A San Diego Northrop Grumman Corp. unit will produce five prototype jamming systems for the Marines to counter the threat of roadside improvised explosive devices.
Under the $4.1 million contract, announced Tuesday, the systems, described as backpacks, will be produced for testing by the Marine Corps.
The Navy is also expected to acquire some of the systems, according to Northrop Grumman.
The project, if successful, could lead to $90 million worth of contracts over five years, according to the company.
The backpack electronic jamming systems will be designed to create a protective barrier around a Marine ground combat team and its equipment while minimizing disruption to friendly communications systems.
“Our troops face the IED threat around the world, and these Marine Expeditionary Units are the ones that go to the most dangerous places at a moment’s notice,” said Mike Twyman, sector vice president and general manager of the Defense Systems division of Northrop Grumman Information Systems.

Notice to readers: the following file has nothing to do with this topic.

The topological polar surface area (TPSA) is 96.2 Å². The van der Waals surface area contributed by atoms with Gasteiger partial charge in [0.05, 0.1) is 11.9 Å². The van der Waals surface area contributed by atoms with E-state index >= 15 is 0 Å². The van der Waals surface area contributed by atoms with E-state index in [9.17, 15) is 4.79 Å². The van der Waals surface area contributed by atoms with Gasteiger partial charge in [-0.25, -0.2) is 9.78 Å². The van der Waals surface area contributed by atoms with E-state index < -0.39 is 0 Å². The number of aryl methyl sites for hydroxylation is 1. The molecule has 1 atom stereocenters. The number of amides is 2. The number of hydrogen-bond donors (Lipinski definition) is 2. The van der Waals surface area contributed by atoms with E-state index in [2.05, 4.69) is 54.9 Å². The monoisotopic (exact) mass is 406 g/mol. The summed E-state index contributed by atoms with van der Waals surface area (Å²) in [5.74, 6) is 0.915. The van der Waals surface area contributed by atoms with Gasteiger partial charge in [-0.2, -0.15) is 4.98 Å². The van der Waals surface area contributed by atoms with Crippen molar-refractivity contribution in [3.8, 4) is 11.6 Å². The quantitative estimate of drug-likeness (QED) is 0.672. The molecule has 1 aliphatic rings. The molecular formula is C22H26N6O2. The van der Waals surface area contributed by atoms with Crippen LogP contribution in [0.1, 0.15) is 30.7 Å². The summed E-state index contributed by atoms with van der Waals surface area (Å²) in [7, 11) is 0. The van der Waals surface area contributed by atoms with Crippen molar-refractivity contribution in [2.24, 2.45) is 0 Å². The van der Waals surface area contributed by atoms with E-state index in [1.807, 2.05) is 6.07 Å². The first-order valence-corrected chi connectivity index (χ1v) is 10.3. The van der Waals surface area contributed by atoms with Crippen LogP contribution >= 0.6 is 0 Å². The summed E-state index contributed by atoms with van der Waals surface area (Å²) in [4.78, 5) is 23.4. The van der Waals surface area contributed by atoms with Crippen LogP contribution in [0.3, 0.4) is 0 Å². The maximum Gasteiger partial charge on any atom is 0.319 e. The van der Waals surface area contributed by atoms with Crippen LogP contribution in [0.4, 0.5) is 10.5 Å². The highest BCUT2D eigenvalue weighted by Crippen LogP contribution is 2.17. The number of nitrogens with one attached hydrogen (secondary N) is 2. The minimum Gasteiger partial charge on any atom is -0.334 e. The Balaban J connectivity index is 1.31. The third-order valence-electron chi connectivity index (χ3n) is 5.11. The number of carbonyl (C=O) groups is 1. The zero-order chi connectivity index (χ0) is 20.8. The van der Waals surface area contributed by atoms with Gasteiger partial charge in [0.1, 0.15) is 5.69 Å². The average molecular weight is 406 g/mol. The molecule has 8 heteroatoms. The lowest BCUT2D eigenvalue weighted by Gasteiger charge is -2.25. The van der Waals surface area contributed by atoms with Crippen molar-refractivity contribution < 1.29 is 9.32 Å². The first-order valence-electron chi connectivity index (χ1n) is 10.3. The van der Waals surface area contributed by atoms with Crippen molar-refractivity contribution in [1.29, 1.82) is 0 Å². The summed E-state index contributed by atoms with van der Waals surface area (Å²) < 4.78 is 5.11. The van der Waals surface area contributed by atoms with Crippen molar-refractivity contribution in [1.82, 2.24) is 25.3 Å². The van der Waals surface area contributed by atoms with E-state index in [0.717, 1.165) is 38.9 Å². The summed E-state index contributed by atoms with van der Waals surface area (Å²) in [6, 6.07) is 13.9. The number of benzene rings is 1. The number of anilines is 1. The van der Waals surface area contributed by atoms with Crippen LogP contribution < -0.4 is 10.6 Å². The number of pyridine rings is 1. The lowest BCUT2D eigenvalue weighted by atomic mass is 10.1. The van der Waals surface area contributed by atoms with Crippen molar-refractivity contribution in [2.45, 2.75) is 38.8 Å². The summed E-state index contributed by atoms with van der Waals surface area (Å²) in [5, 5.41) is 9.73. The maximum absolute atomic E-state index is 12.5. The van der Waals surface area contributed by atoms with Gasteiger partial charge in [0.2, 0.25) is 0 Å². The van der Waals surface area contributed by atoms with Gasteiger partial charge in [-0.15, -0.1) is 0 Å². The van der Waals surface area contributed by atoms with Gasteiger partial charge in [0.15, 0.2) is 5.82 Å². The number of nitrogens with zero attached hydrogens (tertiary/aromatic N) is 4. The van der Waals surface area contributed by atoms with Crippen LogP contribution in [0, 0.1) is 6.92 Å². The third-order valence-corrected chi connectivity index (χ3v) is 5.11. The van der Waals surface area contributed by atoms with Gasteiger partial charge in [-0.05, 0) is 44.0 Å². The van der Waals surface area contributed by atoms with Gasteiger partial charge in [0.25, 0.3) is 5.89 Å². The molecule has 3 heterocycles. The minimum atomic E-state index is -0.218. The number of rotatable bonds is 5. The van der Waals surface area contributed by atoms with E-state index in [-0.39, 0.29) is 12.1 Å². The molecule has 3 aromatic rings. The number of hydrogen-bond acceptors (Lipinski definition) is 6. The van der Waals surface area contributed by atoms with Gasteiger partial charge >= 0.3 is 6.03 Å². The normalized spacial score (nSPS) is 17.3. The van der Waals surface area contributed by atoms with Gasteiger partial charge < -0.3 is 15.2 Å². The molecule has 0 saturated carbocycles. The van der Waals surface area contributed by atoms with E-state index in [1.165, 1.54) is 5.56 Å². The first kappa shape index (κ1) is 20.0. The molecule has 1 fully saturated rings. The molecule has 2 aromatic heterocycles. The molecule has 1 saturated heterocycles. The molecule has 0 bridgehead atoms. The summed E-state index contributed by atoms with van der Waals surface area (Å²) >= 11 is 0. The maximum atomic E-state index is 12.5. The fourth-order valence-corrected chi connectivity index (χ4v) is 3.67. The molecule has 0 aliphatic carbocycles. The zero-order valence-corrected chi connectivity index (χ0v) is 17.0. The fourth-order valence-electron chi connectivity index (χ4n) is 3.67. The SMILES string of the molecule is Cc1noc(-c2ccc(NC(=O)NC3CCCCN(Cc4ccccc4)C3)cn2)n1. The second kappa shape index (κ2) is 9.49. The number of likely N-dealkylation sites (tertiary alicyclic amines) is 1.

“Northrop Grumman’s Freedom 240 dismounted system is lightweight, powerful and designed to keep up with these hard-fighting Marines,” he said.
The backpacks can be deployed worldwide with only some software adjustments, and an open architecture system will allow the Marines to add technologies from third parties, according to the defense contractor.
According to the company’s web site, Northrop Grumman’s San Diego operation employs 4,500 people in five main facilities. The company’s local projects include the F-22 Raptor, the Joint Strike Fighter CNI, Global Hawk, Navy BAMS UAS, Fire Scout, and Battlefield Airborne Communications Node.
– City News Service
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